A Norwegian university completed a study that shows children who do regular, moderate to vigorous exercise are less likely to come down with depression as teens. Here are some ideas for incorporating movement in your classroom.

In Dubai, there’s a growing focus on teaching empathy and encouraging well-being and happiness. United Arab Emirates, by the way, is one of the few countries to have elevated happiness to a cabinet-level position; read this story from the Los Angeles Times about the UAE Minister of Happiness. Here’s another innovation they’re trying in the UAE: licensing teachers.

Here’s a British educator who thinks emotional well-being should be part of the test results schools must report. The Irish agree.

More about Ireland: The government has several plans for changing education in that country, including making computer science an exam-level subject.

An Australian teacher shows us all how to start the school year.

A Michigan middle-school science teacher found a way to get his students to act locally and think globally.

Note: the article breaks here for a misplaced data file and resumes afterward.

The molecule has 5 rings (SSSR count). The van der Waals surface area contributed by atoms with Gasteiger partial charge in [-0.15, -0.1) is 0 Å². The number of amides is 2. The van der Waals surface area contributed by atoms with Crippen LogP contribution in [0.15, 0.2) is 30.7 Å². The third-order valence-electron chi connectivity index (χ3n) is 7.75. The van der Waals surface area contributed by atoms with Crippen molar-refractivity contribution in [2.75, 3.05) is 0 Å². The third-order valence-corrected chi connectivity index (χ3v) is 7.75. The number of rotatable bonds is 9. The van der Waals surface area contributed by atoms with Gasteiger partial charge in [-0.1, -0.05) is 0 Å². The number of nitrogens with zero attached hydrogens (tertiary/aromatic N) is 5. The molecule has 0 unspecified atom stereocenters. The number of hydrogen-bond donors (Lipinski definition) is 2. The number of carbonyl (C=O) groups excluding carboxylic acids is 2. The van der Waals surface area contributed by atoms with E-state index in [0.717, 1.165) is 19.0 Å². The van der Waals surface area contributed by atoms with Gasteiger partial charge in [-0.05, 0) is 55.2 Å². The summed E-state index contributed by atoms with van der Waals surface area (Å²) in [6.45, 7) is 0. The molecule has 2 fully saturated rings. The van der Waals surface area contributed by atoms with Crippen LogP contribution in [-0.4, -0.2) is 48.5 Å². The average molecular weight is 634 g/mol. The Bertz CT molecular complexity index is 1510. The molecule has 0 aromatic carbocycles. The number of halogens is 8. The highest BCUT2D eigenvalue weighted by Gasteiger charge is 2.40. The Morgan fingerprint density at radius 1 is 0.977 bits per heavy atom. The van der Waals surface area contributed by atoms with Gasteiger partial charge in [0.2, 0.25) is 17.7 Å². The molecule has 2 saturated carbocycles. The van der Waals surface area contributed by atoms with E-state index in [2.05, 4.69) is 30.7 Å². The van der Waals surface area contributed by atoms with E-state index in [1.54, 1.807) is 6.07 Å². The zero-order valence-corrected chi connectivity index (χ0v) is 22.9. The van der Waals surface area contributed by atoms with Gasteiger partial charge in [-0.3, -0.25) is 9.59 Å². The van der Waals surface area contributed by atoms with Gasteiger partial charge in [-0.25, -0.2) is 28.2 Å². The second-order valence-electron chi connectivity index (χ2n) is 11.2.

Minecraft is not just an addictive game. This article reports that 75,000 teachers are using it for lesson. And here’s a teacher in Brazil using Pokemon Go for teaching.

Speaking of games, here’s an article from Edutopia on how to incorporate games into your teaching.

With all this going on, let’s not lose sight of the second of the “three R’s”: writing. Here’s a study about how little writing is done in middle schools, and how to incorporate more across the curriculum.


Learn a new language, be a new you (maybe)

Just a quick post to link this article from Quartz that reports on research claiming a speaker’s personality changes depending on the language. There’s an interesting bit about the effect on personality of learning a second language: If you learn the language while immersed in that culture, your personality likely changes, but if you learn the language while immersed in your home culture, your personality likely won’t change very much.

How to prepare students for jobs that aren’t there